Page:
# reyesaldasoro/Chromatic-Analysis

Chromatic Analysis of (R,G,B) images converted to (H,S,V)
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# Chromatic-Analysis

Chromatic Analysis of (R,G,B) images converted to (H,S,V)

# Reference

The following article describes the algorithm, the transformation from RGB to HSV and the 1D/2D/3D chromatic histograms in detail:

C.C. Reyes-Aldasoro, et. al., An automatic algorithm for the segmentation and morphological analysis of microvessels in immunostained histological tumour sections, Journal of Microscopy, Volume 242, Issue 3, pages 262 - 278, June 2011.

Through the caiman website (or the Matlab routines described below) you can use an image-processing algorithm to transform an image from the traditional Red-Green-Blue colour space to the Hue-Saturation-Value colour space. The HSV model describes perceptual colour relationships related to the artistic ideas of hue, tint and shade. While hue is a circular property related to the wavelength of the colour where red corresponded approximately to 0, yellow to 60, green to 120, cyan to 180, blue to 240 and magenta to 315. Saturation indicates the purity of a colour (saturation = 1) or how close to white or grey (saturation = 0) and thus devoid of colour. Value is related with the darkness or brightness of the pixels.

For this algorithm, hue, saturation and value have been quantised to 32 levels. The output of the algorithm is a 3D HSV histogram ( mHSV(h,s,v) as explained in the reference below) as 32x32x32 matrix, where the value of each point in the matrix is the number of pixels with the corresponding (h,s,v) values. The 50% ratios (the amount of pixels that rest in one half of the matrix relative to the total, for each dimension) for hue, saturation and value are also provided. The code to plot the 2D and 3D histograms will soon be added to this webpage.

The Chromatic Analysis is used as part of a segmentation algorithm for cells stained through immunohistochemistry.

There are two ways to load the data, one is by typing in the command window, for example, to load the image called "Fluoresc.tif" you type:

This command would read the tif image and put the values inside the variable called "dataIn". You can change the name of the variable at will, for instance

would have the same effect, except that the name has changed. Try to use meaningful names and avoid a, b, c, ... otherwise, when you have many variables, you may start getting confused. IMPORTANT: this command requires that the image is in the same "working directory" or "current folder" of matlab. To simplify things, you can also drag and drop the file from the finder. Dragging is equivalent to typing a line like this one:

This will open a dialog box, just click "Finish" and you will have a new variable with the same name as your original image (without the extension, that is the 'tif'). In some cases the name may change, when the name starts with a number or it has spaces or special character, REMEMBER use one a-z, A-Z, numbers or _ for your file names! myFileName.tif is fine, this%file\of*mine.jpg will create problems in some systems.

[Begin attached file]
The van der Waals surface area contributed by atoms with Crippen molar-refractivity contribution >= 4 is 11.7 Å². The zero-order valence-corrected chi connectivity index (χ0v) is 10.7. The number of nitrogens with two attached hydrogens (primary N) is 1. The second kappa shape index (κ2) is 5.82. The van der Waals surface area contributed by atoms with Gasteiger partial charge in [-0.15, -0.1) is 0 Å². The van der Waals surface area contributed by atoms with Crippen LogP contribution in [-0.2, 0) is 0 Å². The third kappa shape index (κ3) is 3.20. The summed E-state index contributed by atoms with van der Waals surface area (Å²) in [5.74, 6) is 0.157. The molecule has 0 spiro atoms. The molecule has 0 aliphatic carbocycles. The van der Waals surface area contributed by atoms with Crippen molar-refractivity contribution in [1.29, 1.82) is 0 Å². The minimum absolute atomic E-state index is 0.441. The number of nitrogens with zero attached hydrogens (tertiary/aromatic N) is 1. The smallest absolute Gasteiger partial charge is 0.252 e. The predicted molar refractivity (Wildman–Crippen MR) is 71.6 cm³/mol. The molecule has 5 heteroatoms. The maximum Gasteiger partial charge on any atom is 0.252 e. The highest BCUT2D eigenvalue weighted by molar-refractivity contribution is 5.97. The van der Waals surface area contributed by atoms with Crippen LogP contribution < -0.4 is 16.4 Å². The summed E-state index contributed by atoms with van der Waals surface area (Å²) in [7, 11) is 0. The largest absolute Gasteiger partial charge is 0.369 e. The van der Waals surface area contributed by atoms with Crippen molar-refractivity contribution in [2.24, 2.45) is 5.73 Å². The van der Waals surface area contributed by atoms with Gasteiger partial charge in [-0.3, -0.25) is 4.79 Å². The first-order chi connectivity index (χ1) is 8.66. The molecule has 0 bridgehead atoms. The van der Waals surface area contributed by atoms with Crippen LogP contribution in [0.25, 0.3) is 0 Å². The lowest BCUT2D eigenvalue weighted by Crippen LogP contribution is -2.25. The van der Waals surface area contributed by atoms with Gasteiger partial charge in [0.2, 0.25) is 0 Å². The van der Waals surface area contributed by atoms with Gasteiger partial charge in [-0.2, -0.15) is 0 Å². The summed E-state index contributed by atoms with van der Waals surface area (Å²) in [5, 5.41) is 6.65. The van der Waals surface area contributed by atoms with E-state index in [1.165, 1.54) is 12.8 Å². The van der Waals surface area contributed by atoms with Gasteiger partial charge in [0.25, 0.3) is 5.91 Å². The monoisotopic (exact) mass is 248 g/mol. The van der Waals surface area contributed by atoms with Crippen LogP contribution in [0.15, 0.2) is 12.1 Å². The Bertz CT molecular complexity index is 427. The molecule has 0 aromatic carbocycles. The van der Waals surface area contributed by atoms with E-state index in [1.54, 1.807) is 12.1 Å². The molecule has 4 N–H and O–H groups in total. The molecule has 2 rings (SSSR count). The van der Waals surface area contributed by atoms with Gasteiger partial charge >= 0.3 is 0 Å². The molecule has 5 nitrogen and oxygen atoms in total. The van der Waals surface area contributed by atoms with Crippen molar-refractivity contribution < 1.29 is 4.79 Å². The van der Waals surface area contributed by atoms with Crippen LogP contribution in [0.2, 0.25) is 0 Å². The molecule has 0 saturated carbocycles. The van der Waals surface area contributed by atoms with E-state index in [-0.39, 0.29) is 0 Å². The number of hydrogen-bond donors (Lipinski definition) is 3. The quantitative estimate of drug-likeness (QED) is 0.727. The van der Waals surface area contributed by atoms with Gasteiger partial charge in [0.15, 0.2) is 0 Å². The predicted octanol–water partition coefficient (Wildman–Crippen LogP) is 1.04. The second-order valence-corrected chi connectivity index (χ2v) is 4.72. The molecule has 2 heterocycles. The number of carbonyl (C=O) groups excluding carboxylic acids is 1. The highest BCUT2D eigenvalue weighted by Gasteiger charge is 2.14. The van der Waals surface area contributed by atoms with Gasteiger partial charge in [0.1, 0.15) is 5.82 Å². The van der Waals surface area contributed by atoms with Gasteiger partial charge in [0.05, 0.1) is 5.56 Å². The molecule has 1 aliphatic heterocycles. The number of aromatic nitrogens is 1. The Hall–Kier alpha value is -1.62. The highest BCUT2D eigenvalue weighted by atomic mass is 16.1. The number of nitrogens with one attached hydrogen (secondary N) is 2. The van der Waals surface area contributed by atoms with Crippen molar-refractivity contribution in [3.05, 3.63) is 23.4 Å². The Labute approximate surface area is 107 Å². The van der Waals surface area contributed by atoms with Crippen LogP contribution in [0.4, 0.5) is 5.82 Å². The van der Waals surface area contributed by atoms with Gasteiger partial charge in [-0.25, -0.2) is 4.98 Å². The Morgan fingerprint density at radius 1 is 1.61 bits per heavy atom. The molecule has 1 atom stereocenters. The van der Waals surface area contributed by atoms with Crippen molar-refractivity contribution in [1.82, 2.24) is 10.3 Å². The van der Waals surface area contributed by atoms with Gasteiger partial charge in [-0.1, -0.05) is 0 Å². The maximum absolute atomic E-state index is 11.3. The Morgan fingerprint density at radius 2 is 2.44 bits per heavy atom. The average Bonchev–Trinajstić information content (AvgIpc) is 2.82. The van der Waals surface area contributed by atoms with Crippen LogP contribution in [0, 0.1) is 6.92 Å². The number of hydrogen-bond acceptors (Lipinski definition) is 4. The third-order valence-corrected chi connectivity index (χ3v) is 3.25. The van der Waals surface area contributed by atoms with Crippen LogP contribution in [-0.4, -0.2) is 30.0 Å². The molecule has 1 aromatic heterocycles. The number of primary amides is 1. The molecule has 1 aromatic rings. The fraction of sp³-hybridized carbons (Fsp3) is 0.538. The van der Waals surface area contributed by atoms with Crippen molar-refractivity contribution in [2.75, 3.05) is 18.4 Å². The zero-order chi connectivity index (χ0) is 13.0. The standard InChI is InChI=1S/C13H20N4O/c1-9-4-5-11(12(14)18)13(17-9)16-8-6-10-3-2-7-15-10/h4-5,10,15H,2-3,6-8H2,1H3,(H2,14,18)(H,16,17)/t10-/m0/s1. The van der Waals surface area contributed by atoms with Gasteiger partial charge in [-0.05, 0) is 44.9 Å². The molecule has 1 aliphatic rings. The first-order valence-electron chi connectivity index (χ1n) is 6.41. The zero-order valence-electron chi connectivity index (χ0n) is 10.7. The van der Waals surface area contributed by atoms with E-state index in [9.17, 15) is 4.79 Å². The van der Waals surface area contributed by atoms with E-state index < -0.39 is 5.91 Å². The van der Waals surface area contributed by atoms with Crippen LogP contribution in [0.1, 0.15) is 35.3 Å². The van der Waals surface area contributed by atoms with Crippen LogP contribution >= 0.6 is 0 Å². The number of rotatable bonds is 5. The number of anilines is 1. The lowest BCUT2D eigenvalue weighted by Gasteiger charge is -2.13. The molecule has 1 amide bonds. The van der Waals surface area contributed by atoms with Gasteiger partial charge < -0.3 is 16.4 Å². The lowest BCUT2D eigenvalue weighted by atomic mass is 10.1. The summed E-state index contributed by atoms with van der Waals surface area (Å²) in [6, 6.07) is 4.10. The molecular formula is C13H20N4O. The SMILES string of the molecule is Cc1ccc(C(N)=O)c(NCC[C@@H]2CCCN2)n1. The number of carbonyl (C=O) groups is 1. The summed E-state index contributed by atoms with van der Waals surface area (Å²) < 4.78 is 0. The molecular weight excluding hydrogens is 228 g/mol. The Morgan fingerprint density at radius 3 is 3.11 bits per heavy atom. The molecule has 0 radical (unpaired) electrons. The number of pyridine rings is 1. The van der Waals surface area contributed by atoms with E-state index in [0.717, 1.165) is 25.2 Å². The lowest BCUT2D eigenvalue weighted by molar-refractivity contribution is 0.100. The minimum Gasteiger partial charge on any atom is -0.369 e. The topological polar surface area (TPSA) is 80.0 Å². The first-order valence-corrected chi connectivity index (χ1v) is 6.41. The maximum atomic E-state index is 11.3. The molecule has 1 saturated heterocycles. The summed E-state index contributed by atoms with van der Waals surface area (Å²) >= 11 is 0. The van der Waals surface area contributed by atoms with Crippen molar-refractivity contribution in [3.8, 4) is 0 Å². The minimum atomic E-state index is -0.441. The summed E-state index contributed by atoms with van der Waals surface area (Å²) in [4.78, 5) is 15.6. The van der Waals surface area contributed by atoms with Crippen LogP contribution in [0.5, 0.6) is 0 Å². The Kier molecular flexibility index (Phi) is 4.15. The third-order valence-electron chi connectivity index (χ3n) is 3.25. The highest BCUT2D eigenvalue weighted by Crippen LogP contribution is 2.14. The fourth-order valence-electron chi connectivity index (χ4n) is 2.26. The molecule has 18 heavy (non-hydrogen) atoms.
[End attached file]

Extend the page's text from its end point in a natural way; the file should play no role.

To visualise your image you can open a figure and display it like this:

figure(1)

imagesc(Fluores)

Obtaining the chromatic components

To decompose your image into its chromatic components simply type:

This obtains a three-dimensional histogram of the chromatic components. That is, the algorithm counts how many pixels have a certain Hue (blue, red, ...), Saturation (from pure white to the pure colour) and value (dark or bright), and groups them into "bins". The algorithm normally bins into 32 x 32 x 32 bins.

Display the data in two-dimensions

To display the histograms in two dimensions type:

ChromHistogram2D(finalResults,2);

The histogram is displayed as a black mesh where the height increases with the relative occurrence of the Hue and the Saturation, the value is not included here. To aid visualising the results, a "mat" with all the hue/saturation possibilities is displayed below the histogram. The number 2 is used to plot in figure 2.

Display the data in three-dimensions

To display the histograms in three dimensions type:

ChromHistogram3D(finalResults,3);

In this case, spheres of different colours are plotted in the coordinate corresponding to the chromatic characteristics and its size varies with the occurrence. The number 3 is used to plot in figure 3.

Quantification of the distribution

The variable extraData contains the ratios of the distribution, that is, the amount of the pixels that belong to half of each dimension, and also split in quarters and eights:

``````          hueRatio: 0.9267
saturationRatio: 0.2002
valueRatio: 0.7340
hueRatio25: [0.6195 0.3071 0.0683 0.0050]
saturationRatio25: [0.0571 0.1431 0.6041 0.1957]
valueRatio25: [0.2005 0.5335 0.1805 0.0855]
hueRatio125: [0.3108 0.3087 0.2355 0.0717 0.0602 0.0081 4.6725e-04 0.0045]
saturationRatio125: [0.0119 0.0451 0.0554 0.0877 0.2272 0.3769 0.1942 0.0015]
valueRatio125: [0.0015 0.1990 0.2974 0.2361 0.1190 0.0614 0.0683 0.0172]
``````

Compare those results with an image of immunohistochemistry:

figure(4)

imagesc(dataIn)

ChromHistogram2D(finalResults2,5);

ChromHistogram3D(finalResults2,6);

``````          hueRatio: 0.5725